Cambridge and the Garden House Hotel



Veteran travellers searching for something a bit new and yet rewarding would be very pleased to spend a few days in historic Cambridge in England. I would without hesitation recommend the Garden House Hotel – a Hilton Doubletree Hotel.



The hotel has its own car park which is highly unusual for any site in central Cambridge, much less one along the river.

It may be a bit of a shock to find a very modern hotel sitting on an enviable spot on the banks of the Cam River. However, the modernity of the hotel is exactly what makes this a rewarding spot for the traveller. Olde English charm is saved for the wonderful City of Cambridge itself. Comfort and reliability with a certain charm are the order of the day in this hotel.

I highly recommend a river-front room, simply for the view and ambience.

The hotel has a lovely garden which sits along the river banks and where you can enjoy the beautiful English Summer at its height – tea or Pimms being served deliciously. And there is the unending pleasure of watching the punters – lovely, fresh as the English Rose young ladies skilfully polling the flat-bottomed boats along as their very earnest young men, seated comfortably, read to them from the romantic poets – or Harry Potter? These post-card perfect scenes are interspersed with the comic antics of more mundane tourists trying to control the vessels. Fortified with tea (or something stronger) you may wish to try your hand at a punt? The boat rental – ‘Scudders’ – is literally next door to the hotel and one can choose the city side of the river with the glories of the Mathematical Bridge – King’s College Chapel, Trinity’s Christopher Wren library and the Bridge of Sighs at St. John’s – altogether unforgettable – or you may choose the wilder, more bucolic end of the river towards Grantchester, past Coe Fen and the cattle munching on Queen Anne’s Lace – or “Cow Parsley” to the locals.

One can also hike the mile or two from the hotel to Grantchester along the lovely Grantchester Meadows where the Cambridge students picnic and to the village that was home to the poet Rupert Brooke. He has a memorial in the lovely medieval church.

In Cambridge itself, the sites are almost too numerous to mention, but the collections in the FitzWilliam Museum are excellent. There is a medieval Round Church of the Templars, the great and small colleges – especially Trinity with it’s wonderful courts and the aforementioned Library designed by Sir Christopher Wren. Inside are many priceless manuscripts but the most popular are the stories of “Winnie the Pooh” in Milne’s own hand with the original sketches by Ernest Shepard for the books. Jesus College Chapel is the oldest in Cambridge and was a medieval monastic church.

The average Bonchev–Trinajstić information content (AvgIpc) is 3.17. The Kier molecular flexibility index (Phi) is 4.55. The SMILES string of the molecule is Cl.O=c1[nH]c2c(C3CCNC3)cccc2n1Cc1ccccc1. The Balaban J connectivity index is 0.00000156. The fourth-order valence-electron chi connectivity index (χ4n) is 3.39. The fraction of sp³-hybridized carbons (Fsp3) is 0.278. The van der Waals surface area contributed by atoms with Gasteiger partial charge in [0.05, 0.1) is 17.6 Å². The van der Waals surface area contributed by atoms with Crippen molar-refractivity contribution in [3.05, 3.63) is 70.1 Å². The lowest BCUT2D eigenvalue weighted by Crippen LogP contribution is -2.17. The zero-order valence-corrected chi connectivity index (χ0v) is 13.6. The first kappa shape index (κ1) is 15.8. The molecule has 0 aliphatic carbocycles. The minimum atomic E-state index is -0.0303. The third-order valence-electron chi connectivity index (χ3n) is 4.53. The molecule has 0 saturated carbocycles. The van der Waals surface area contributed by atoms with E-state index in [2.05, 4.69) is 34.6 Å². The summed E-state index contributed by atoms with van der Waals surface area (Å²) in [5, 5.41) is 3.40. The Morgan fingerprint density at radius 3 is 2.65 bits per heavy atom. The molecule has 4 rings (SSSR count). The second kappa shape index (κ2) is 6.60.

The glory of Cambridge though is the magnificent King’s College Chapel in the center of the town. This building is as important to western civilization as the Parthenon. It is without doubt the final culmination of Gothic architecture in the van vaulting and the miraculously preserved stained glass. However, the living building and the spirit of Cambridge itself is only fully apparent at Evensong in the Chapel when the world-famous choir sings the service. The unearthly beauty of the well trained boy trebles and the men is unmatched. After that late afternoon experience it is best to return to the Garden House terrace for another Pimms and some quiet contemplation.

I would be quite remiss if I did not acknowledge that within a city-block of King’s there is another choir in another college chapel that is certainly the equal to the prowess of King’s – Saint John’s Cambridge. Evensong here is equally moving if in a rather more intimate and Victorian setting. Quite the best of all world’s is to be in Cambridge in late July when the two choirs get together for one Broadcast Evensong on the BBC. Admission is by ticket – but free so check the website’s for information as to the date.

Musically and spiritually there is nothing like this anywhere but in Cambridge.

One could perhaps go on forever about the shops – particularly the book stores (naturally!) – the restaurants – the fascinating street market and simply the people watching. There are rewarding and not strenuous day trips to wonderful country houses and villages, to Ely with its vast cathedral and the amazing Octagon and the Fens and Royal Norfolk or the wild coast of Suffolk are not far away and there is the promise of a comfortable welcome and return to the Garden House as a base.

I strongly recommend this as an opportunity to enjoy the “real” England beyond the fever of London.